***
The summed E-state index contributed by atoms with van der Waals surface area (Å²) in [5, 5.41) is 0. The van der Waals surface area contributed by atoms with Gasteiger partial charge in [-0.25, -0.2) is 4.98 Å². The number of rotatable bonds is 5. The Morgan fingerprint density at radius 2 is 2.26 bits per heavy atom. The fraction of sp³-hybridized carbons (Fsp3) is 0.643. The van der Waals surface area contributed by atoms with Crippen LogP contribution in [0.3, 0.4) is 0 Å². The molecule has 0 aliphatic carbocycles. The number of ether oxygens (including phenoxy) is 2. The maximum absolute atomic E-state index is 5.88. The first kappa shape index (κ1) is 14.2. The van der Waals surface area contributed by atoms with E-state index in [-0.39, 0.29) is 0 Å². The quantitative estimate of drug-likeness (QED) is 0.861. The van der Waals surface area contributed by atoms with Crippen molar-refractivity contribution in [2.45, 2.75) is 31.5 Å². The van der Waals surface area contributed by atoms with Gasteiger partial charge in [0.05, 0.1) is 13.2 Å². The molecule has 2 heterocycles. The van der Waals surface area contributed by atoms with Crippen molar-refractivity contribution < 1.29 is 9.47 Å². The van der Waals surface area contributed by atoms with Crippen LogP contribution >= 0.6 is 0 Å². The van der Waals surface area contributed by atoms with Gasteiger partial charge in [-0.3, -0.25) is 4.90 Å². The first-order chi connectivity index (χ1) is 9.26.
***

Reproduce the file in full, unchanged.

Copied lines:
The summed E-state index contributed by atoms with van der Waals surface area (Å²) in [5, 5.41) is 0. The van der Waals surface area contributed by atoms with Gasteiger partial charge in [-0.25, -0.2) is 4.98 Å². The number of rotatable bonds is 5. The Morgan fingerprint density at radius 2 is 2.26 bits per heavy atom. The fraction of sp³-hybridized carbons (Fsp3) is 0.643. The van der Waals surface area contributed by atoms with Crippen LogP contribution in [0.3, 0.4) is 0 Å². The molecule has 0 aliphatic carbocycles. The number of ether oxygens (including phenoxy) is 2. The maximum absolute atomic E-state index is 5.88. The first kappa shape index (κ1) is 14.2. The van der Waals surface area contributed by atoms with E-state index in [-0.39, 0.29) is 0 Å². The quantitative estimate of drug-likeness (QED) is 0.861. The van der Waals surface area contributed by atoms with Crippen molar-refractivity contribution in [2.45, 2.75) is 31.5 Å². The van der Waals surface area contributed by atoms with Gasteiger partial charge in [0.05, 0.1) is 13.2 Å². The molecule has 2 heterocycles. The van der Waals surface area contributed by atoms with Crippen molar-refractivity contribution < 1.29 is 9.47 Å². The van der Waals surface area contributed by atoms with Crippen LogP contribution >= 0.6 is 0 Å². The van der Waals surface area contributed by atoms with Gasteiger partial charge in [-0.3, -0.25) is 4.90 Å². The first-order chi connectivity index (χ1) is 9.26.